Water is an excellent solvent of other polar compounds. Table salt (NaCl) ionizes readily in water. The δ– O associate around Na+ while the δ+ H associate with the Cl–. If NaCl is dissolved in H2O, what do you think happens to the intermolecular interactions between water molecules? What do you think would happen to the H-bonds? Would you expect there to be a difference in the surface tension? How do you think this explains the difference of boiling or freezing?
Running on Water
Lizards of the genus Basiliscus have the nickname “Jesus Christ lizard” for their very special adaptation regarding water.
In the face of danger, these lizards run on their hind legs across water to escape predation. Their hind legs have long toes that help in increasing surface area to distribute their weight so they can propel themselves on the surface of the water. They do not sink because the surface tension of the water is not broken by the large surface covered by their feet. After about 4.5m, they lose sufficient momentum to propel themselves on the water surface and break through. H-bonds enable this adaptation.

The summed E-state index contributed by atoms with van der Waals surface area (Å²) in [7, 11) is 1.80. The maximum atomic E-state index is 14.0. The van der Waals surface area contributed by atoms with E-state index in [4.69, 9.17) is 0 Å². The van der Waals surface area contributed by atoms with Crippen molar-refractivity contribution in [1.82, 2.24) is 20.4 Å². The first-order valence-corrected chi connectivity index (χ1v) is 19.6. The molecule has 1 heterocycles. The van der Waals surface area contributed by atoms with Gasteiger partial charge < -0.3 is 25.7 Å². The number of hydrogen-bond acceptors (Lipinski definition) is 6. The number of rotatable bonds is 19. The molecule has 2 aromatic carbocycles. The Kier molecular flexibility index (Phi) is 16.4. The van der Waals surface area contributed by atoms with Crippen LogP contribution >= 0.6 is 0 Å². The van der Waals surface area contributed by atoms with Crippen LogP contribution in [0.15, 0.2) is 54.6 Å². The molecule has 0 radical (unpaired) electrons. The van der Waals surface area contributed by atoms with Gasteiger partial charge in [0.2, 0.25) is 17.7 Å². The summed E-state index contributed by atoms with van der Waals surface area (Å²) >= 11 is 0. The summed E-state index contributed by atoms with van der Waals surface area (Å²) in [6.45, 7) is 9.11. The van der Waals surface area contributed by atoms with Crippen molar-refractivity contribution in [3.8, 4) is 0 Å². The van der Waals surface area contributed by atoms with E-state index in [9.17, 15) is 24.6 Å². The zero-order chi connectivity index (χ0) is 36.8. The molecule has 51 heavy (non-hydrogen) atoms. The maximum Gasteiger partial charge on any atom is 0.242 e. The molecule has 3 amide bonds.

The namesake of these lizards walked on water but was also able to turn water into wine. Wine is a solution of ethanol (11%) in water. Ethanol has a polar end and a non-polar end.
- How successful would the basilisk run on wine?
- How could you test this without necessarily using a lizard?